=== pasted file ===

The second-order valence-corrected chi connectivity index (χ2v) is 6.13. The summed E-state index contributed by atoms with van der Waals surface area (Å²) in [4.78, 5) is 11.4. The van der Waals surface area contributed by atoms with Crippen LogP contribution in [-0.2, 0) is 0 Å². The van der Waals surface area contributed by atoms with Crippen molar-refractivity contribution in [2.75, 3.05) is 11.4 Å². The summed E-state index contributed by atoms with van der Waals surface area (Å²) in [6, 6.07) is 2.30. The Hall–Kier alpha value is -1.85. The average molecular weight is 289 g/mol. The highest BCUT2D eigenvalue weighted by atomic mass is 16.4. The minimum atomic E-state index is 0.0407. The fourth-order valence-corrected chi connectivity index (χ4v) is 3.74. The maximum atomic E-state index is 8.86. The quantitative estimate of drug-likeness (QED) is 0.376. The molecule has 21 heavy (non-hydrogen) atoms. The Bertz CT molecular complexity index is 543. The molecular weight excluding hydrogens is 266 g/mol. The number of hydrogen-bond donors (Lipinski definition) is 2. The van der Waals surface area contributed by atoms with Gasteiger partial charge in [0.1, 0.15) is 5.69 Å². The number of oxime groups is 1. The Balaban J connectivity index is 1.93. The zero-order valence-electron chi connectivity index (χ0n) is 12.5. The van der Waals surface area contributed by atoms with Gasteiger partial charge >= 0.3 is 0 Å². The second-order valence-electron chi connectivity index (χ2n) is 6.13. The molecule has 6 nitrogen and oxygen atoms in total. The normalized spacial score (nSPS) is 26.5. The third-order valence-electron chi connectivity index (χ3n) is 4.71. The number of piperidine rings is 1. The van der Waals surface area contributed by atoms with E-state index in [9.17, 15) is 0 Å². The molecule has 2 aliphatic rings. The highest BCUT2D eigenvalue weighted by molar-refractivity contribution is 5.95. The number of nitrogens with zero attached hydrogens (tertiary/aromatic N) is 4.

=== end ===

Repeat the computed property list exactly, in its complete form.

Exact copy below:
The second-order valence-corrected chi connectivity index (χ2v) is 6.13. The summed E-state index contributed by atoms with van der Waals surface area (Å²) in [4.78, 5) is 11.4. The van der Waals surface area contributed by atoms with Crippen LogP contribution in [-0.2, 0) is 0 Å². The van der Waals surface area contributed by atoms with Crippen molar-refractivity contribution in [2.75, 3.05) is 11.4 Å². The summed E-state index contributed by atoms with van der Waals surface area (Å²) in [6, 6.07) is 2.30. The Hall–Kier alpha value is -1.85. The average molecular weight is 289 g/mol. The highest BCUT2D eigenvalue weighted by atomic mass is 16.4. The minimum atomic E-state index is 0.0407. The fourth-order valence-corrected chi connectivity index (χ4v) is 3.74. The maximum atomic E-state index is 8.86. The quantitative estimate of drug-likeness (QED) is 0.376. The molecule has 21 heavy (non-hydrogen) atoms. The Bertz CT molecular complexity index is 543. The molecular weight excluding hydrogens is 266 g/mol. The number of hydrogen-bond donors (Lipinski definition) is 2. The van der Waals surface area contributed by atoms with Gasteiger partial charge in [0.1, 0.15) is 5.69 Å². The number of oxime groups is 1. The Balaban J connectivity index is 1.93. The zero-order valence-electron chi connectivity index (χ0n) is 12.5. The van der Waals surface area contributed by atoms with Gasteiger partial charge >= 0.3 is 0 Å². The second-order valence-electron chi connectivity index (χ2n) is 6.13. The molecule has 6 nitrogen and oxygen atoms in total. The normalized spacial score (nSPS) is 26.5. The third-order valence-electron chi connectivity index (χ3n) is 4.71. The number of piperidine rings is 1. The van der Waals surface area contributed by atoms with E-state index in [9.17, 15) is 0 Å². The molecule has 2 aliphatic rings. The highest BCUT2D eigenvalue weighted by molar-refractivity contribution is 5.95. The number of nitrogens with zero attached hydrogens (tertiary/aromatic N) is 4.